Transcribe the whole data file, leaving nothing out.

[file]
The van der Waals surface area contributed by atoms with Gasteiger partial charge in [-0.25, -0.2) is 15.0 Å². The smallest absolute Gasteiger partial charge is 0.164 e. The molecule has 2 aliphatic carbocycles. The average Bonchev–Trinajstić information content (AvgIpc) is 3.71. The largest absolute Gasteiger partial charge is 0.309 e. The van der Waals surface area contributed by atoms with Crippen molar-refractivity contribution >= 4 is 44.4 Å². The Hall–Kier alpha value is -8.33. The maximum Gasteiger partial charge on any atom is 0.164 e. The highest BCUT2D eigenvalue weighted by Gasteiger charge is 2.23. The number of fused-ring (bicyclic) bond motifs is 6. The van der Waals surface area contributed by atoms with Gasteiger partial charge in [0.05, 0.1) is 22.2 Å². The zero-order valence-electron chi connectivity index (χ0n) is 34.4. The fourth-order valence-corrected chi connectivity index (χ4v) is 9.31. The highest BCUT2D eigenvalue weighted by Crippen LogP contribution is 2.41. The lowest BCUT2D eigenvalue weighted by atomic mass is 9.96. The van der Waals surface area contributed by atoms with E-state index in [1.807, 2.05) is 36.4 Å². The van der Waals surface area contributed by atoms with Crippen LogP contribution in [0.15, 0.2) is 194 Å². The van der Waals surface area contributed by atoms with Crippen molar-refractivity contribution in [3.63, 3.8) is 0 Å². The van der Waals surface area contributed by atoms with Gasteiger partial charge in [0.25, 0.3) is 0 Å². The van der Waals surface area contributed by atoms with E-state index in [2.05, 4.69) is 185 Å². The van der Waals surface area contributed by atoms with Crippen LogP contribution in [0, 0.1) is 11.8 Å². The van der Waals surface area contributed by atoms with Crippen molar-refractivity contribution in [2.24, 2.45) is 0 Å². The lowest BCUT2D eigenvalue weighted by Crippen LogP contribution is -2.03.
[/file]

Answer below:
The van der Waals surface area contributed by atoms with Gasteiger partial charge in [-0.25, -0.2) is 15.0 Å². The smallest absolute Gasteiger partial charge is 0.164 e. The molecule has 2 aliphatic carbocycles. The average Bonchev–Trinajstić information content (AvgIpc) is 3.71. The largest absolute Gasteiger partial charge is 0.309 e. The van der Waals surface area contributed by atoms with Crippen molar-refractivity contribution >= 4 is 44.4 Å². The Hall–Kier alpha value is -8.33. The maximum Gasteiger partial charge on any atom is 0.164 e. The highest BCUT2D eigenvalue weighted by Gasteiger charge is 2.23. The number of fused-ring (bicyclic) bond motifs is 6. The van der Waals surface area contributed by atoms with Gasteiger partial charge in [0.05, 0.1) is 22.2 Å². The zero-order valence-electron chi connectivity index (χ0n) is 34.4. The fourth-order valence-corrected chi connectivity index (χ4v) is 9.31. The highest BCUT2D eigenvalue weighted by Crippen LogP contribution is 2.41. The lowest BCUT2D eigenvalue weighted by atomic mass is 9.96. The van der Waals surface area contributed by atoms with E-state index in [1.807, 2.05) is 36.4 Å². The van der Waals surface area contributed by atoms with Crippen LogP contribution in [0.15, 0.2) is 194 Å². The van der Waals surface area contributed by atoms with Crippen molar-refractivity contribution in [3.63, 3.8) is 0 Å². The van der Waals surface area contributed by atoms with Gasteiger partial charge in [0.25, 0.3) is 0 Å². The van der Waals surface area contributed by atoms with E-state index in [2.05, 4.69) is 185 Å². The van der Waals surface area contributed by atoms with Crippen LogP contribution in [0, 0.1) is 11.8 Å². The van der Waals surface area contributed by atoms with Crippen molar-refractivity contribution in [2.24, 2.45) is 0 Å². The lowest BCUT2D eigenvalue weighted by Crippen LogP contribution is -2.03.